The Work

Specialist Report 2004 - Fish Bone

Posted by steven on 11/04/2005 at 01:19 PM


Ruby Ceron-Carrasco - University of Edinburgh


The fish remains from High Pasture Cave were recovered from Trench 1. Eight contexts contained fish remains that were retrieved by sieving though 1.5 mm mesh size.

Where possible, all the remains were identified to species level or to family group. Identification of the fish remains was done by reference to a modern fish bone collection and to standard guides (Watt et al 1997). Nomenclature follows Wheeler & Jones (1989, 122-123).

All elements were examined for signs of butchery and burning. The colour of burnt bone was recorded to allow investigation into the nature of burning, i.e. cooking, rubbish disposal, etc.

The sizes of the cod-family species, the Gadidae, have been given as an approximate size range. This was done by matching the archaeological material to modern fish skeletons of known size based on ‘total body length’. Therefore, the elements were categorized as ‘small’ (15-30 cm), ‘medium’ (30-60 cm) and ‘large (60-120 cm).

The recording of preservation state of the fish bone was based on two characters: texture on a scale of 1 to 5 (fresh to extremely crumbly) and erosion also on a scale of 1 to 5 (none to extreme). The sum of both was used as an indication of bone condition; fresh bone would score 2 while extremely poorly preserved bone would score 10 (after Nicholson 1991).

Fish bones from High Pasture Cave


The results of the identification of the fish bone elements are given in the catalogue.  The summary of species present and NISP (Number of Identified Species by fragment count) is given in Table l. The material was found to contain well preserved as well as quite eroded and very fragile fish bone. Their condition score was generally in the range of 4-8 indicating well-preserved to extremely poorly preserved bone. Skeletal elements were most frequently 50-70 % complete. Unidentifiable fragments consisted of mainly cranial fragments and tiny fragments of ribs and fin rays; these were not considered in the results tables as they would have given a distorted image of representation due to their large amount, these are mainly the results of post-depositional and post-excavation damage.

A total of nine taxa were identified consisting of six identified to species and three to family level. The assemblage has a varied representation of several family groups of mainly marine fishes. The main group represented in the assemblage was herring.

Taxonomical analysis

Herring (Clupea harengus) was the main species represented in the assemblage. Other marine species recovered included saithe (Pollachius virens), cod (Gadus morhua) other unidentified Gadidae, mackerel (Scomber scombrus), remains of Pleuronectidae (left-eyed flatfishes) as well as the tiny butterfish (Pholis gunnelus). Remains of vertebrae of eel (Anguila anguila) were also present in the assemblage.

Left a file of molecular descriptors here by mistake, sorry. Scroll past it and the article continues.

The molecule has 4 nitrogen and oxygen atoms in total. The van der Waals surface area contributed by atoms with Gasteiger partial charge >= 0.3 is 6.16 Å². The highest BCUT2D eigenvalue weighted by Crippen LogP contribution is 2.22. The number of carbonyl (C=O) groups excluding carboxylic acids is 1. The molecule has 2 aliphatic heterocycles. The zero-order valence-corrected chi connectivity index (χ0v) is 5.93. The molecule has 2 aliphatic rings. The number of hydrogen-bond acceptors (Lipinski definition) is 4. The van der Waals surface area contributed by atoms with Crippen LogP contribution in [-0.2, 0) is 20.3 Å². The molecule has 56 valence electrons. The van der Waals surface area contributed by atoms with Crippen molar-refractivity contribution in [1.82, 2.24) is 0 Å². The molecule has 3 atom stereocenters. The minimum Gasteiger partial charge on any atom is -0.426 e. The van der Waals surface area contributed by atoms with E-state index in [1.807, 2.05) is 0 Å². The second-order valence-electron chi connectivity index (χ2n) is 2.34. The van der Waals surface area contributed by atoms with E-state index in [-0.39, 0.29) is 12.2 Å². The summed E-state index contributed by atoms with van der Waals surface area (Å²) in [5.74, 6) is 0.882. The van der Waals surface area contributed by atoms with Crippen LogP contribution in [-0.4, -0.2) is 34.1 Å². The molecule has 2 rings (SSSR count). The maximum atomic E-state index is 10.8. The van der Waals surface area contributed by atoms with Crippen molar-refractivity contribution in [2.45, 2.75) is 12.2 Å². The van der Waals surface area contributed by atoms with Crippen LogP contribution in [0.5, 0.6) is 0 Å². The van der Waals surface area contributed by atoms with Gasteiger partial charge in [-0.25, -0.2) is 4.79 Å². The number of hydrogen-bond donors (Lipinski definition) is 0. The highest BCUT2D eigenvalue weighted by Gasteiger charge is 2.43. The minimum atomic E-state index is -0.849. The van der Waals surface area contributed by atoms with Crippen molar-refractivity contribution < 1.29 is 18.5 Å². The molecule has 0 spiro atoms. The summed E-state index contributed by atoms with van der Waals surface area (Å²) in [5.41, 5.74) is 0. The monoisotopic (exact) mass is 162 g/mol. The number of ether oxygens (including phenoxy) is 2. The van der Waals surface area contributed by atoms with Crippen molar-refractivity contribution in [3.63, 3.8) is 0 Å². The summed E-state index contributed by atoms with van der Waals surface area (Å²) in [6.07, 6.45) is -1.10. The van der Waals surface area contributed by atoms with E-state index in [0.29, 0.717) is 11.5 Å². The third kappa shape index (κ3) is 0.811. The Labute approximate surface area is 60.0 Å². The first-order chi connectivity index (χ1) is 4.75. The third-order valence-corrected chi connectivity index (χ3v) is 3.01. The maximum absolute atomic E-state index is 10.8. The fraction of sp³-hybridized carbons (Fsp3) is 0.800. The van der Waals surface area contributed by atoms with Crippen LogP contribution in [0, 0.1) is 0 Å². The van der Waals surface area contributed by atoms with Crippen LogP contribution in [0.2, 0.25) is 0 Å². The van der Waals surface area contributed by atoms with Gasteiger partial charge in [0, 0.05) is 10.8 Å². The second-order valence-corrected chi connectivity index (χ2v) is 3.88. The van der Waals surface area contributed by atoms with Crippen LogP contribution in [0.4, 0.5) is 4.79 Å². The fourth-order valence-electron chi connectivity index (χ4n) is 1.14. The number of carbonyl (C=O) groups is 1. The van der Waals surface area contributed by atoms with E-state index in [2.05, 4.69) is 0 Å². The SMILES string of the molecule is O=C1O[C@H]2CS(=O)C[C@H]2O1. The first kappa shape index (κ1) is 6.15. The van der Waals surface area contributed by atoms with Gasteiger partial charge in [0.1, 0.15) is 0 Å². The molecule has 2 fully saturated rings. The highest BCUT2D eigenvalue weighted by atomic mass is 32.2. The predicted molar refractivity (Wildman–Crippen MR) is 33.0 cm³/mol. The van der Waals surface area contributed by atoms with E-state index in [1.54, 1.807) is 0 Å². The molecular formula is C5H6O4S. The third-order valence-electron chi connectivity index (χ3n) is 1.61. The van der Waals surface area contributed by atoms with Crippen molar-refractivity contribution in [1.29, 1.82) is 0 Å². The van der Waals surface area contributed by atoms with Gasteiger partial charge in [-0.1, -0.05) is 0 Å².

Description of the species found in the High Pasture Cave fish bone assemblage
(Based on Wheeler 1969 and 1978).

Herring (Clupea harengus), Clupeidae family, is one of the most important fish species in Scotland’s fishing history, and Scotland has been particularly fortunate in relation to its migratory habits which has secured its presence in the west coast particularly in winter time (Gray 1978). Herring grows up to 45 cm in total length and most of the elements recovered from this species at High Pasture Cave were from mature specimens of between 35-45 cm total length.

Saithe (Pollachius virens) is a common fish occurring in northern inshore waters, it spawns from January to April.  Young, immature, fish are found close inshore among weed-covered rocks and open bays. This ‘immature phase’ lasts for at least two years; mature fish are found slightly offshore. The growth pattern of Saithe is of an approximate average of 15 cm increase in length annually for the first three years followed by a pattern of 10 cm annual growth for the next three years; the species can reach a total length of 100 cm. Although elements from large (60-120 cm total length) specimens were recovered at High Pasture Cave, saithe was mainly represented by ‘very small’ (< 15cm total length) and ‘small’ (15-30 cm total length) specimens in the assemblage.

Cod (Gadus morhua) is another of the most important food fishes of the Scottish fishing industry, and has been exploited ever since man begun to fish the seas of Europe. Its value as prime food is enormous, its firm flesh allowing for preservation as ‘stock fish’, dried or salted, for winter consumption or trade. Its growth rate varies with different populations, in the North Sea it can grow to an average of 18 cm in their first year, 36 cm in their second year, 55 cm in their third year and 68 cm in their fourth year. A mature cod can reach 150 cm in length and weigh up to 40 kg. The cod is widely distributed in a variety of habitats from the shoreline to well down the continental shelf, in depths of 600 m. The younger smaller fish usually remain close inshore. Cod remains at High Pasture Cave were from specimens of between 30 cm to 120 cm total length.